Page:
One Health Approach and Antimicrobial Resistance: From Global to Ethiopian Context

Recently, antimicrobial resistance is considered as a global health crisis. Some are thought that we are now in post-antibiotic era. Despite data gaps are largest; it creates particularly significant intimidation to low- and middle-income countries. Many factors are responsible for the development of resistance to antimicrobials by microorganisms. Weak regulations and usage inaccuracies are the major causes for the occurrence of antibiotic resistance. In the last three decades, greater than thirty new infectious diseases, most originated from animals, have been emerged. There is also rising of antimicrobial consumption across the world. The growth
of human populations and an increase in contact with wildlife contribute to the spread of resistance and making it a global health concern. Since there are many routes by which drug metabolites and resistant microbes can disseminate among humans, animals and the environment, One Health Approach is urgently required to address antimicrobial resistance in global, national and local level, including Ethiopia. Internationally, the worst threat comes from the emergence and rapid spread of multi-drug resistant Gramnegative bacteria. Once again, an intercontinental, interdisciplinary and multiple approaches should be taken to combat this problem among worldwide nations with special emphasis in developing countries encompassing Africa and Ethiopia.

Epidemiology and outcomes of trauma patients at The Indus Hospital, Karachi, Pakistan, 2017 – 2018

Objective: Structured trauma care has proven to improve patient outcomes, and this is more relevant in the low- and middle-income countries (LMICs). The objective of this study was to determine the distribution, etiology, severity and outcomes of trauma patients at the Indus Hospital.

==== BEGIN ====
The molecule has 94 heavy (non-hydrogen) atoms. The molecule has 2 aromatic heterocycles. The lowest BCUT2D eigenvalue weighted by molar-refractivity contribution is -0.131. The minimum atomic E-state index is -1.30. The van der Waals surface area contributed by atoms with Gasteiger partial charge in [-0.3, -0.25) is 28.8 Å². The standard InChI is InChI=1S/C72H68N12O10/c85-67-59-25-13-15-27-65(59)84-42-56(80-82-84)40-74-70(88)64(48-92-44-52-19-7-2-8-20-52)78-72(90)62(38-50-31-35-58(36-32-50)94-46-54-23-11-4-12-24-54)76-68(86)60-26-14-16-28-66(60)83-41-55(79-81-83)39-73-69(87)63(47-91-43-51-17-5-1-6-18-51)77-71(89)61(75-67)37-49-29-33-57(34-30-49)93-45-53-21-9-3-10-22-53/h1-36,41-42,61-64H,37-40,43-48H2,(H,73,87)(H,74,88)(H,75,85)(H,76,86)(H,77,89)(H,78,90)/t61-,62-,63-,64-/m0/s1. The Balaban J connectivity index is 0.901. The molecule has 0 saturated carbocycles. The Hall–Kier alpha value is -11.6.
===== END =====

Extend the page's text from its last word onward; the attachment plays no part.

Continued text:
Methods: All adult poly-trauma patients presenting to The Indus Hospital from July 2017 to June 2018 were included in this retrospective review. Data was extracted on etiology of trauma, severity of injury, investigations and final disposition of patients.
Results: Of 972 trauma patients presenting to TIH Emergency Department, 663 (68.2%) were males with a mean age of 36 (17.4) years. Road traffic accidents (RTAs) led to trauma in 766 patients (78.8%), followed by 121 falls (12.7%). Injury Severity score (ISS) was calculated upon arrival and 528 (54.3%) were found to be critically injured. Median length of stay was 60 (24-720) minutes while none utilized pre-hospital Emergency Medical services.
Conclusion: Most trauma patients were males suffering from RTA. Nearly half of the patients were critically injured on arrival. EMS is not utilized by trauma patients. There were gaps identified in the diagnosis and treatment of trauma.